Julian's musings

Dividing fractions

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Why is it that

or as the rule that students are frequently taught: “turn the second fraction upside-down and multiply”?

I’ve been inspired to revisit this question after listening to Ed Southall talking on Mr Barton’s Maths Podcast, where he mentioned this question.

In this post I suggest a teaching sequence which might lead to an understanding of the rule above, as well as a procedural knowledge of how to perform the rule.

Some comments on a familiar approach

I have seen textbooks and websites explain the rule for division of fractions by talking about how many times we can fit $\frac{1}{3}$ into $\frac{4}{5}$, say, but that seems to me to be quite challenging: students have to hold on to several ideas at once, and make sense of diagrammatic representations at the same time as trying to think about what division means. It also becomes very hard as the fractions become more complicated. In my experience, few students develop a solid understanding through this approach: they either get lost in the reasoning or they resort to following a rule.

This problem ties in quite neatly with some things I have recently read, in particular:

  • James Tanton’s post The Unreasonableness of K-12 Mathematics, in which he gives an idealised description of the development of the concept of number.
  • Liping Ma’s book “Knowing and teaching elementary mathematics”, in which US and Chinese teachers’ understanding of this rule is compared.
  • John Mighton, the founder of JUMP Math, wrote The end of ignorance; he observes there that meaningful symbolic manipulation can precede both an attempt to explain an idea or technique in everyday terms, and the development of understanding; moreover, understanding can emerge from the manipulations if examples are well-chosen and students are given the opportunity to reflect.

An overview of the idea

The calculation $8-5$ means “what number $\square$ makes $\square+5=8$ true?” Similarly, when we write $12\div 3$, we mean “what number $\square$ makes $\square\times3=12$ true?” This says that division is the inverse of multiplication. (More precisely, for each non-zero number $c$, dividing by $c$ is the inverse of multiplying by $c$.) The same applies to division of fractions: $\frac{3}{5}\div\frac{2}{3}$ means “what number $\square$ makes $\square\times\frac{2}{3}=\frac{3}{5}$ true?”

Once we notice that $\frac{3}{2}\times\frac{2}{3}=1$, we can then multiply both sides of this equation by $\frac{3}{5}$ to obtain

Therefore $\square$ must be $\frac{3}{5}\times\frac{3}{2}$, or

This method will work for any fraction division question, and so these steps give us our familiar rule: “turn the divisor upside-down and multiply”.

A possible teaching sequence

What follows is a suggestion for how these ideas could be introduced over a sequence of lessons, which could span several months or even years. This offers students the chance to revisit the ideas again and again, thereby reinforcing them, as well as building up stronger connections and a deeper understanding. In the later steps, I assume that students can multiply fractions.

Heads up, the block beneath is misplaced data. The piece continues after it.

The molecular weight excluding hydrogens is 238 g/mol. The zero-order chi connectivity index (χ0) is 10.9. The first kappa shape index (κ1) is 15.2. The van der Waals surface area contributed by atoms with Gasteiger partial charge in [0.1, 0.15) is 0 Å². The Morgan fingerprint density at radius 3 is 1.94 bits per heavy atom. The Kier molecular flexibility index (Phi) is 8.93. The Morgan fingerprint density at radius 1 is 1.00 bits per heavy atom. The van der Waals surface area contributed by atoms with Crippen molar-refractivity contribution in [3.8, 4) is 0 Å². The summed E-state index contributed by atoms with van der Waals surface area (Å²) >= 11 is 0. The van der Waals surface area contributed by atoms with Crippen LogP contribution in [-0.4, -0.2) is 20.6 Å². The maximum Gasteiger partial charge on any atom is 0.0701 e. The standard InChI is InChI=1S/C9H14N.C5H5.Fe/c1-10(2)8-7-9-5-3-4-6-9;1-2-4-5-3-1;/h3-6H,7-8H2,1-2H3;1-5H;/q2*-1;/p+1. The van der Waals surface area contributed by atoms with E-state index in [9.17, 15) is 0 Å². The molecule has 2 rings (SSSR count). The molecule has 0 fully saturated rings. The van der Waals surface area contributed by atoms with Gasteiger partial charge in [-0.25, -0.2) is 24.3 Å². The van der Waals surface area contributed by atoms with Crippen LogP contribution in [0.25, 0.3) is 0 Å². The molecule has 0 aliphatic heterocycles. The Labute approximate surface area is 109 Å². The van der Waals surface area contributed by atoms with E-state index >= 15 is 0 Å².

All of the questions below are available in this Word document.

Step 1: What is subtraction?

We begin by asking students what other number statements they can deduce from $3+5=8$. There are many possible answers (such as $30+50=80$), and here we highlight those obtained by rearranging the numbers. (These could be encouraged by a question such as “Using only the numbers 3, 5 and 8, what other number statements can you get from $3+5=8$?”) Three key statements are:

as well as the same statements written the other way round, such as $5=8-3$; we won’t mention these reversed statements again here.

The last of these three statements says that addition is commutative: the order of adding does not matter. The other two say that subtraction is the inverse of addition: the three problems

are equivalent, as are similiar problems about $8-3=\square$. Making this connection explicit would be beneficial, especially in relation to the later parts of this sequence of steps.

Students could then be asked to write statements equivalent to statements such as $10-3=\square$ to reinforce this idea.

This idea may well have already been introduced via a bar model approach or using Cuisenaire rods or suchlike.

It is useful to recognise that it doesn’t matter whether we are working with whole numbers, directed numbers, fractions or whatever: subtraction always has this meaning, so returning to this idea periodically will benefit students’ understanding.

Step 2: And what is division?

This is the parallel of Step 1 for multiplication and division. What can be deduced from $3\times4=12$? This again leads to interesting points such as why $30\times40=120$ is an incorrect statement, whereas $30+50=80$ is correct. But for our current purposes, the key deductions are again those obtained by rearrangement: